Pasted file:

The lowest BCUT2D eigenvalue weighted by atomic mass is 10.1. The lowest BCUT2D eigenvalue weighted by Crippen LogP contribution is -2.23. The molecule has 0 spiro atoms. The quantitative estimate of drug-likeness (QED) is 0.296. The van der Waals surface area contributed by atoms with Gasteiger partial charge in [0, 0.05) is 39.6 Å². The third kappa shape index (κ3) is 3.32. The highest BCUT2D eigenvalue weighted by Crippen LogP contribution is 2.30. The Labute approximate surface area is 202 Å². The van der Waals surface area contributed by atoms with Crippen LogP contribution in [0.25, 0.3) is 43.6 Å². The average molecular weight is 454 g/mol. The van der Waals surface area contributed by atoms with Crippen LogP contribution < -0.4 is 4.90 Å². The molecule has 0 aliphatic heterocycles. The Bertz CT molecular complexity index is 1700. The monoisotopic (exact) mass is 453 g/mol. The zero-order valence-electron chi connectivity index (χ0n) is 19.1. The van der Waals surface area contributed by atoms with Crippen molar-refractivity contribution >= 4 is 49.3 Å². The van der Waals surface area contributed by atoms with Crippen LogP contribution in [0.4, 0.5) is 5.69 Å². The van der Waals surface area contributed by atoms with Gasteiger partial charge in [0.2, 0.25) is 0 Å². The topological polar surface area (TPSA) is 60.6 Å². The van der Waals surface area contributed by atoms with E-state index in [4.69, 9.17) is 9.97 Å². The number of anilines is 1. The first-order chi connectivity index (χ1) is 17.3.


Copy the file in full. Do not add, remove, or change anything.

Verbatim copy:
The lowest BCUT2D eigenvalue weighted by atomic mass is 10.1. The lowest BCUT2D eigenvalue weighted by Crippen LogP contribution is -2.23. The molecule has 0 spiro atoms. The quantitative estimate of drug-likeness (QED) is 0.296. The van der Waals surface area contributed by atoms with Gasteiger partial charge in [0, 0.05) is 39.6 Å². The third kappa shape index (κ3) is 3.32. The highest BCUT2D eigenvalue weighted by Crippen LogP contribution is 2.30. The Labute approximate surface area is 202 Å². The van der Waals surface area contributed by atoms with Crippen LogP contribution in [0.25, 0.3) is 43.6 Å². The average molecular weight is 454 g/mol. The van der Waals surface area contributed by atoms with Crippen LogP contribution < -0.4 is 4.90 Å². The molecule has 0 aliphatic heterocycles. The Bertz CT molecular complexity index is 1700. The monoisotopic (exact) mass is 453 g/mol. The zero-order valence-electron chi connectivity index (χ0n) is 19.1. The van der Waals surface area contributed by atoms with Crippen molar-refractivity contribution >= 4 is 49.3 Å². The van der Waals surface area contributed by atoms with Crippen LogP contribution in [0.4, 0.5) is 5.69 Å². The van der Waals surface area contributed by atoms with Gasteiger partial charge in [0.2, 0.25) is 0 Å². The topological polar surface area (TPSA) is 60.6 Å². The van der Waals surface area contributed by atoms with E-state index in [4.69, 9.17) is 9.97 Å². The number of anilines is 1. The first-order chi connectivity index (χ1) is 17.3.